Ohio State redshirt senior wide receiver Terry McLaurin answers questions from the media at Woody Hayes Athletic Center on Aug. 28, 2018. Credit: Casey Cascaldo | Photo Editor

When the Ohio State football captains approached their individual tables to speak to the media on Tuesday, there was one thing on the minds of every media member in attendance.

Ohio State was going into the first game of the 2018 season without its head coach, Urban Meyer, who was suspended for the first three games of the season and will not be able to coach his team in practice until Sept. 2.

Questions regarding the status of Meyer or about the investigative findings were returned with this answer by members of the Ohio State athletics communications team: “Football-related questions only.”

Still, the questions poured in to the players asking about their reported meeting with Meyer on Thursday prior to the start of the suspension.

Redshirt senior wide receiver Parris Campbell was asked what was discussed in the meeting between the suspended head coach and his players. Campbell was told he did not have to answer the question, but responded, “He talked about being 1-0.”

Many players talked about how, in Meyer’s absence, the routine of fall practice never really changed, with acting head coach Ryan Day bringing a similar intensity and motivation that made them feel like it was normal.

However, there was a clear underlying message, an idea that Ohio State has something to play for.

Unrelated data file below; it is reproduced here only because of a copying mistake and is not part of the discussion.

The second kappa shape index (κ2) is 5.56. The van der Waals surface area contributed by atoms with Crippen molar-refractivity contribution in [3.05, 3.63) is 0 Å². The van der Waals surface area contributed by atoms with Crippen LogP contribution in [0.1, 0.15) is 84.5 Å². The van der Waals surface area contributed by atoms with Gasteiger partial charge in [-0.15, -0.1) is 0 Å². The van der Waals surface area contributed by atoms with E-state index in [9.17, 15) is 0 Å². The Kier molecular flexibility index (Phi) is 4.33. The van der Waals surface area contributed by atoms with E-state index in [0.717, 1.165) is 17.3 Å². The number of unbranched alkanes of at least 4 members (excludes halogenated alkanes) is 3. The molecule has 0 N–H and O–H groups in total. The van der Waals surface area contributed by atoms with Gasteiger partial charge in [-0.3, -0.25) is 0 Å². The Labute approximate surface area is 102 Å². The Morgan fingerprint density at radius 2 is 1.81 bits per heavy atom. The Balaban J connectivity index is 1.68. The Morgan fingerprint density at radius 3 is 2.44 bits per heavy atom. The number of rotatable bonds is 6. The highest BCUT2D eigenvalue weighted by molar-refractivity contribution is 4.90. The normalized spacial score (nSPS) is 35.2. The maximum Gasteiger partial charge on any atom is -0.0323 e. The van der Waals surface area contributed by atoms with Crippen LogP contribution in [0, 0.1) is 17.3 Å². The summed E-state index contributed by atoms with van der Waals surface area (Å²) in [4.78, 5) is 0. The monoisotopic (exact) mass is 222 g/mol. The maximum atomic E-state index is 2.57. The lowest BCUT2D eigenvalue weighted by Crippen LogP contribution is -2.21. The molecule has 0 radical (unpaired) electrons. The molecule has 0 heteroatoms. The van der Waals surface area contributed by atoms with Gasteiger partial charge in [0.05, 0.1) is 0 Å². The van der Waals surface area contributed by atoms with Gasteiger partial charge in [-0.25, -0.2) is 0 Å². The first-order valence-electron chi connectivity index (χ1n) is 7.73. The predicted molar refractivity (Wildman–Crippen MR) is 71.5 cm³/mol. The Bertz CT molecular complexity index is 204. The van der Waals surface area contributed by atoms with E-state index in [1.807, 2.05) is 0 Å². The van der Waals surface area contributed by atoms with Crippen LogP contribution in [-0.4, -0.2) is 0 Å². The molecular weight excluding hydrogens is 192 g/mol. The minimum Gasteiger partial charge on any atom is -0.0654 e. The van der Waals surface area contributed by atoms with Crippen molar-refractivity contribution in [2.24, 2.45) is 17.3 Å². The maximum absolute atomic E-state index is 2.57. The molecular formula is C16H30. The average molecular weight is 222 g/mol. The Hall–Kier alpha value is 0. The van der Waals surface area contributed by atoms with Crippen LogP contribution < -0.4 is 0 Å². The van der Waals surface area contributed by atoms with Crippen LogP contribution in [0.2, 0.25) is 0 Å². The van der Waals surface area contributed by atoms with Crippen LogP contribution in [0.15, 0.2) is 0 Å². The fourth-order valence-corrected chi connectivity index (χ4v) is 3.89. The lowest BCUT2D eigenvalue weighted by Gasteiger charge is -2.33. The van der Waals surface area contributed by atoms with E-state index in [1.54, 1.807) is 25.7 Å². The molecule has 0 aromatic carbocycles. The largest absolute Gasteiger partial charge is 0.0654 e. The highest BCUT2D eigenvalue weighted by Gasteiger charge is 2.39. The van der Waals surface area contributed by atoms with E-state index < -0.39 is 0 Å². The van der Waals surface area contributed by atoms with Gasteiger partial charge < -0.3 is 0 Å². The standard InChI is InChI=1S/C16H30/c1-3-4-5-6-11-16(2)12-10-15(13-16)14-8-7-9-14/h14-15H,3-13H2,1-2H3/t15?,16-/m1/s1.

In the eyes of redshirt senior wide receiver Terry McLaurin, this is nothing really new for the returning members of the roster.

“You kind of have a target on your back, but you are Ohio State Buckeyes,” McLaurin said. “If the things weren’t going on that were going on, everybody wants to beat you.”

Ohio State came into the season with the expectation to be one of the best teams in the Big Ten, vying for one of the four spots in the College Football Playoff at the end of the season.

Even given the drama the team has faced over the past month, that expectation, even without Meyer, has not wavered in the slightest.

“There is pressure to win every game here at Ohio State. That’s our goal,” McLaurin said. “Whether he is here or not, we have to perform at a very high level because really, at the end of the day, Buckeye Nation only cares about ‘W’s’ and no matter who the players are or who the coach is.”

Junior defensive end Nick Bosa said he views each game the same, no matter who is on the sideline.

“I mean we have to win every game every year,” Bosa said. “So that’s the focus every year.”

There is still some added motivation to succeed in the games before Meyer returns to the sideline. However, Campbell thinks that is not the only motivation that this particular group has.

“I think we are very angry, just with all of the adversity that we have gone through, everything that has happened in the past, you know, us not having our head coach, us being a man down, I think there are a lot of variables going into it,” Campbell said. “But I think we are also angry because we are great, a desire to be great and a desire to be better than last year.”

Heading into the season opener, it is clear Ohio State is using motivation to its advantage.

“Hate always drives you,” Bosa said. “When people are hating, then you just want to prove them wrong even more.”